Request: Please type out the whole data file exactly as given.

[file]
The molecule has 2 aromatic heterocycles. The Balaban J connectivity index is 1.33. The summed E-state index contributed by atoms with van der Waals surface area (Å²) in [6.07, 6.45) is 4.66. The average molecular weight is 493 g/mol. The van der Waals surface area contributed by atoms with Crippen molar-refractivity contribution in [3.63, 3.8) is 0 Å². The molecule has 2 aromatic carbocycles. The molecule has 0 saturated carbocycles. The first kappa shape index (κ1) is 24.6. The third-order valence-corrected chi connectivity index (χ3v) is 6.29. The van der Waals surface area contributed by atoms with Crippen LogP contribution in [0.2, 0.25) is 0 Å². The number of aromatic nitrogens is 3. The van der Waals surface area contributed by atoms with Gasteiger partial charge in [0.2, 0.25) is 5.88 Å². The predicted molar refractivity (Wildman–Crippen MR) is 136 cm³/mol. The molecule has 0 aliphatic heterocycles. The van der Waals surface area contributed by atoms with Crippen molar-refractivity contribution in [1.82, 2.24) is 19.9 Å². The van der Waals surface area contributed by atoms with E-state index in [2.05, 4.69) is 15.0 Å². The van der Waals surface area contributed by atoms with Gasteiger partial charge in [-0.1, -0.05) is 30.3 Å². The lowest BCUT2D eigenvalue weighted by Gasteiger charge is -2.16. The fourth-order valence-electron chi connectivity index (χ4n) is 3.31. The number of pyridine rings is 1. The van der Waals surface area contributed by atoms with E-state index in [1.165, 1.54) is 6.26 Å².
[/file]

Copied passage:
The molecule has 2 aromatic heterocycles. The Balaban J connectivity index is 1.33. The summed E-state index contributed by atoms with van der Waals surface area (Å²) in [6.07, 6.45) is 4.66. The average molecular weight is 493 g/mol. The van der Waals surface area contributed by atoms with Crippen molar-refractivity contribution in [3.63, 3.8) is 0 Å². The molecule has 2 aromatic carbocycles. The molecule has 0 saturated carbocycles. The first kappa shape index (κ1) is 24.6. The third-order valence-corrected chi connectivity index (χ3v) is 6.29. The van der Waals surface area contributed by atoms with Crippen LogP contribution in [0.2, 0.25) is 0 Å². The number of aromatic nitrogens is 3. The van der Waals surface area contributed by atoms with Gasteiger partial charge in [0.2, 0.25) is 5.88 Å². The predicted molar refractivity (Wildman–Crippen MR) is 136 cm³/mol. The molecule has 0 aliphatic heterocycles. The van der Waals surface area contributed by atoms with Crippen molar-refractivity contribution in [1.82, 2.24) is 19.9 Å². The van der Waals surface area contributed by atoms with E-state index in [2.05, 4.69) is 15.0 Å². The van der Waals surface area contributed by atoms with Gasteiger partial charge in [-0.1, -0.05) is 30.3 Å². The lowest BCUT2D eigenvalue weighted by Gasteiger charge is -2.16. The fourth-order valence-electron chi connectivity index (χ4n) is 3.31. The number of pyridine rings is 1. The van der Waals surface area contributed by atoms with E-state index in [1.165, 1.54) is 6.26 Å².